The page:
Words from my reading

A few fun words that were new to me this week:

Quercus ilex foliage, via MPF on Wikipedia

ilex, n (aka Holm Oak) A large evergreen oak
page 3, Death Comes for the Archbishop by Willa Cather
“The table stood in a sanded square, among potted orange and oleander trees, shaded by spreading ilex oaks that grew out of the rocks overhead.”

Augean, adj, Requiring so much effort to complete or solve as to seem impossible; of or relating to Augeas, who, in Greek mythology, was a legendary king whose vast stables had never been cleaned
page 6, Death Comes for the Archbishop by Willa Cather
“‘If this Augean stable is not cleansed, now that the territory has been taken over by a progressive government, it will prejudice the interests of the Church in the whole of North America.'”

exordium, n The beginning or introductory part, especially of a discourse or treatise
page 8, Death Comes for the Archbishop by Willa Cather
“‘I suspect, from your exordium, that you have a candidate — and that he is a French priest, perhaps?'”

verdure, n Lush green vegetation
page 24, Death Comes for the Archbishop by Willa Cather
“Below them, in the midst of that wavy ocean of sand, was a green thread of verdure and a running stream.”
I guessed that this was related to verdant, and I was right!

reboso, n A wide rectangular woven shawl
page 28, Death Comes for the Archbishop by Willa Cather
“She was dressed in black, with a white apron, and a black reboso over her head, like a Mexican woman of the poor.”
The context is pretty clear on this one, I think.

piñon, n [aka pinyon] A small pine tree with edible seeds — pine nuts — native to Mexico and the southwest U.S.
page 31, Death Comes for the Archbishop by Willa Cather
“The result was grass and trees and flowers and human life; household order and hearths from which the smoke of burning piñon logs rose like incense to Heaven.”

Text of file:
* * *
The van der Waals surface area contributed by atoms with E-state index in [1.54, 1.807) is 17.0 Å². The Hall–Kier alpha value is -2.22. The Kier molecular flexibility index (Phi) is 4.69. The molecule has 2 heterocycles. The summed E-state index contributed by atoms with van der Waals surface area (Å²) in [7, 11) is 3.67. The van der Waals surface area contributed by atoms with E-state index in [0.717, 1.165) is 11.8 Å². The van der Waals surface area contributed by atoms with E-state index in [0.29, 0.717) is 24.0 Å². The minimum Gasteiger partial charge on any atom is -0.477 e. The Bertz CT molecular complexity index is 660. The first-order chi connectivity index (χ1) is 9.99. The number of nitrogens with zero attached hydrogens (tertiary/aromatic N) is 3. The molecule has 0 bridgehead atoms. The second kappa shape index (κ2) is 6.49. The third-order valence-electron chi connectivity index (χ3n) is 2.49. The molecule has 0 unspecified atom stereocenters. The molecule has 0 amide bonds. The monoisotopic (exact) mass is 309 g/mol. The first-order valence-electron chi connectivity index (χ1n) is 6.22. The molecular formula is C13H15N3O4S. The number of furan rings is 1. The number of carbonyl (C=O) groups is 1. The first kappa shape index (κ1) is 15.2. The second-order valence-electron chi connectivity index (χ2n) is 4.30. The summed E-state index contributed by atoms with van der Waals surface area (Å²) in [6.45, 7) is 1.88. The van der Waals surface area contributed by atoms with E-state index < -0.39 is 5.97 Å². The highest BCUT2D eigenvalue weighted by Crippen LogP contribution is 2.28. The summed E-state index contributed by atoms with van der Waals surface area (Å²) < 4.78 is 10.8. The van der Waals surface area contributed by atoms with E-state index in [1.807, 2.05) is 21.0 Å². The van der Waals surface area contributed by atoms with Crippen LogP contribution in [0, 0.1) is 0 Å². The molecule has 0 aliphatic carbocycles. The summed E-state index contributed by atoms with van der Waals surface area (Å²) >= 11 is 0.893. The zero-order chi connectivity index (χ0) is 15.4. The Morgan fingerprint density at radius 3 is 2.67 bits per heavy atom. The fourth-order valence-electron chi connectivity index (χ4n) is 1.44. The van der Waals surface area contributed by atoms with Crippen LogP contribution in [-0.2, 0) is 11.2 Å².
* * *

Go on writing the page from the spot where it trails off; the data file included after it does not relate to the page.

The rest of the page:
I had never thought about what tree pine nuts came from!

boles, pl n Tree trunks
page 34, Death Comes for the Archbishop by Willa Cather
“All the wood used in making tables and bedsteads was hewn from tree boles with the ax or hatchet.”

gigot, n A leg of mutton or lamb
page 58, Death Comes for the Archbishop by Willa Cather
“Father Vaillant had his gigot to himself.”

scapegrace, n [archaic] A mischievous or wayward person, especially a young person or child, rascal
page 76, Death Comes for the Archbishop by Willa Cather
“Our Padre Martinez at Taos is an old scapegrace, if ever there was one; he’s got children and grandchildren in almost every settlement around here.”

napery, n Household linen, especially tablecloths and napkins
page 82, Death Comes for the Archbishop by Willa Cather
“The Padre was adored by a rich Mexican widow, who was hostess at his supper parties, engaged his servants for him, made lace for the altar and napery for his table.”
I guessed napkins, and I was pretty close.

More great words on my Words from my reading page.

Reviews of books cited here:
Death Comes for the Archbishop by Willa Cather

What new words have you found lately?

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6 responses to “Words from my reading

  1. Lots of good ones this week! Happy St. Paddy’s Day to ya!

  2. Many wonderful words – all in the same book!

  3. Great words – they’re all new to me!

  4. Willa Cather gave you a nice list of new words to add to your collection. This and your review has me wanting to pull that book out again.

  5. I knew a few of those – boles, napery and verdure – but lots of new words. And pictures!

    Here is my word of the week.

  6. Pingback: Words from my reading « Word Lily

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